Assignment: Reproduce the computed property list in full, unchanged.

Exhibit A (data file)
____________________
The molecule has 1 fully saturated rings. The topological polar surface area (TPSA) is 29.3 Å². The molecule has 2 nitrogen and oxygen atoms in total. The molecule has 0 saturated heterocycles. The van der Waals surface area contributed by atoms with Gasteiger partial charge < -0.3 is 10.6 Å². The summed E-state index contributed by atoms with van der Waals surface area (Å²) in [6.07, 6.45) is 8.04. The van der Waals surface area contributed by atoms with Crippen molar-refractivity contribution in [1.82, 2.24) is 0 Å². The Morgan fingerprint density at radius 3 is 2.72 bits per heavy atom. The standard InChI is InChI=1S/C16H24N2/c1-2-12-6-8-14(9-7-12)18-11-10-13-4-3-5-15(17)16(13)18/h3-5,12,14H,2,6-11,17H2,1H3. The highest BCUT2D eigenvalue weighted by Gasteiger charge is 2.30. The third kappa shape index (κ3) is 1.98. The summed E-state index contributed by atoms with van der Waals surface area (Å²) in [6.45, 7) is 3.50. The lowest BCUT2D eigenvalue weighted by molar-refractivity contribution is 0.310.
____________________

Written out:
The molecule has 1 fully saturated rings. The topological polar surface area (TPSA) is 29.3 Å². The molecule has 2 nitrogen and oxygen atoms in total. The molecule has 0 saturated heterocycles. The van der Waals surface area contributed by atoms with Gasteiger partial charge < -0.3 is 10.6 Å². The summed E-state index contributed by atoms with van der Waals surface area (Å²) in [6.07, 6.45) is 8.04. The van der Waals surface area contributed by atoms with Crippen molar-refractivity contribution in [1.82, 2.24) is 0 Å². The Morgan fingerprint density at radius 3 is 2.72 bits per heavy atom. The standard InChI is InChI=1S/C16H24N2/c1-2-12-6-8-14(9-7-12)18-11-10-13-4-3-5-15(17)16(13)18/h3-5,12,14H,2,6-11,17H2,1H3. The highest BCUT2D eigenvalue weighted by Gasteiger charge is 2.30. The third kappa shape index (κ3) is 1.98. The summed E-state index contributed by atoms with van der Waals surface area (Å²) in [6.45, 7) is 3.50. The lowest BCUT2D eigenvalue weighted by molar-refractivity contribution is 0.310.